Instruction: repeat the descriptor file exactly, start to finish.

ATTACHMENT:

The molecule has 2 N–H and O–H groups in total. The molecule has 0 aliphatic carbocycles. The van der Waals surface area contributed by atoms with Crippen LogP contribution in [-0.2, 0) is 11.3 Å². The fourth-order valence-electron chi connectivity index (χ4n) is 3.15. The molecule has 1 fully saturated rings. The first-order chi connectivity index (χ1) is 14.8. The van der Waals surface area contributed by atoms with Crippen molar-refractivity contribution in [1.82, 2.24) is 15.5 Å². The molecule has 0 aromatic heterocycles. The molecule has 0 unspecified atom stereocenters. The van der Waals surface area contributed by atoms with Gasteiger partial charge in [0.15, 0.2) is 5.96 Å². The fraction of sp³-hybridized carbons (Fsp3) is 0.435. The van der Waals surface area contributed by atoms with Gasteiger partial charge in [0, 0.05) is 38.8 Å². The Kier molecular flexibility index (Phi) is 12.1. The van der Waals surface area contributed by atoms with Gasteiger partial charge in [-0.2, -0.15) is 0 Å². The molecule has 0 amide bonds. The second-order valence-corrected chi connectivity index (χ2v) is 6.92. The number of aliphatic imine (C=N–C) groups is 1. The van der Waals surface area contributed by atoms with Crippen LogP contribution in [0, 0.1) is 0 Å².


The molecule has 2 N–H and O–H groups in total. The molecule has 0 aliphatic carbocycles. The van der Waals surface area contributed by atoms with Crippen LogP contribution in [-0.2, 0) is 11.3 Å². The fourth-order valence-electron chi connectivity index (χ4n) is 3.15. The molecule has 1 fully saturated rings. The first-order chi connectivity index (χ1) is 14.8. The van der Waals surface area contributed by atoms with Crippen molar-refractivity contribution in [1.82, 2.24) is 15.5 Å². The molecule has 0 aromatic heterocycles. The molecule has 0 unspecified atom stereocenters. The van der Waals surface area contributed by atoms with Gasteiger partial charge in [0.15, 0.2) is 5.96 Å². The fraction of sp³-hybridized carbons (Fsp3) is 0.435. The van der Waals surface area contributed by atoms with Gasteiger partial charge in [0, 0.05) is 38.8 Å². The Kier molecular flexibility index (Phi) is 12.1. The van der Waals surface area contributed by atoms with Gasteiger partial charge in [-0.2, -0.15) is 0 Å². The molecule has 0 amide bonds. The second-order valence-corrected chi connectivity index (χ2v) is 6.92. The number of aliphatic imine (C=N–C) groups is 1. The van der Waals surface area contributed by atoms with Crippen LogP contribution in [0, 0.1) is 0 Å².